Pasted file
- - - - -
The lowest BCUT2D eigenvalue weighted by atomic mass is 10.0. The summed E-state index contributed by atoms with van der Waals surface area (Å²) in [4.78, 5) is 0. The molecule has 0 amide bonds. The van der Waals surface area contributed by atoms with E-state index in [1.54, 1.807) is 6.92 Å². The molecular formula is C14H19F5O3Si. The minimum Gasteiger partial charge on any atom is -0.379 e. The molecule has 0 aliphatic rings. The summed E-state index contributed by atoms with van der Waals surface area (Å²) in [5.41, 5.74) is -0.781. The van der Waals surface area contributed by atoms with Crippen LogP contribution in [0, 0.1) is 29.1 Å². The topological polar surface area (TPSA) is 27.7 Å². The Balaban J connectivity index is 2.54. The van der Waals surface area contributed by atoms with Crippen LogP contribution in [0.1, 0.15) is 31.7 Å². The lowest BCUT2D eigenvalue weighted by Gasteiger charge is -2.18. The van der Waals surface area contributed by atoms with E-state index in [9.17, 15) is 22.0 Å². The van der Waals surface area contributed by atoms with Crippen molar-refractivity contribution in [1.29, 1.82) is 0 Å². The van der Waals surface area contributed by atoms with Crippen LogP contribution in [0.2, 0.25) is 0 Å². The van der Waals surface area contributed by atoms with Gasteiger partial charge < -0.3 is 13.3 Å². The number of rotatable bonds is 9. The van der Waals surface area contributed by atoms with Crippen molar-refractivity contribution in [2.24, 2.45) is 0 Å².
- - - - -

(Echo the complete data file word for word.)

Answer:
The lowest BCUT2D eigenvalue weighted by atomic mass is 10.0. The summed E-state index contributed by atoms with van der Waals surface area (Å²) in [4.78, 5) is 0. The molecule has 0 amide bonds. The van der Waals surface area contributed by atoms with E-state index in [1.54, 1.807) is 6.92 Å². The molecular formula is C14H19F5O3Si. The minimum Gasteiger partial charge on any atom is -0.379 e. The molecule has 0 aliphatic rings. The summed E-state index contributed by atoms with van der Waals surface area (Å²) in [5.41, 5.74) is -0.781. The van der Waals surface area contributed by atoms with Crippen LogP contribution in [0, 0.1) is 29.1 Å². The topological polar surface area (TPSA) is 27.7 Å². The Balaban J connectivity index is 2.54. The van der Waals surface area contributed by atoms with Crippen LogP contribution in [0.1, 0.15) is 31.7 Å². The lowest BCUT2D eigenvalue weighted by Gasteiger charge is -2.18. The van der Waals surface area contributed by atoms with E-state index in [9.17, 15) is 22.0 Å². The van der Waals surface area contributed by atoms with Crippen molar-refractivity contribution in [1.29, 1.82) is 0 Å². The van der Waals surface area contributed by atoms with Crippen LogP contribution in [0.2, 0.25) is 0 Å². The van der Waals surface area contributed by atoms with Gasteiger partial charge < -0.3 is 13.3 Å². The number of rotatable bonds is 9. The van der Waals surface area contributed by atoms with Crippen molar-refractivity contribution in [2.24, 2.45) is 0 Å².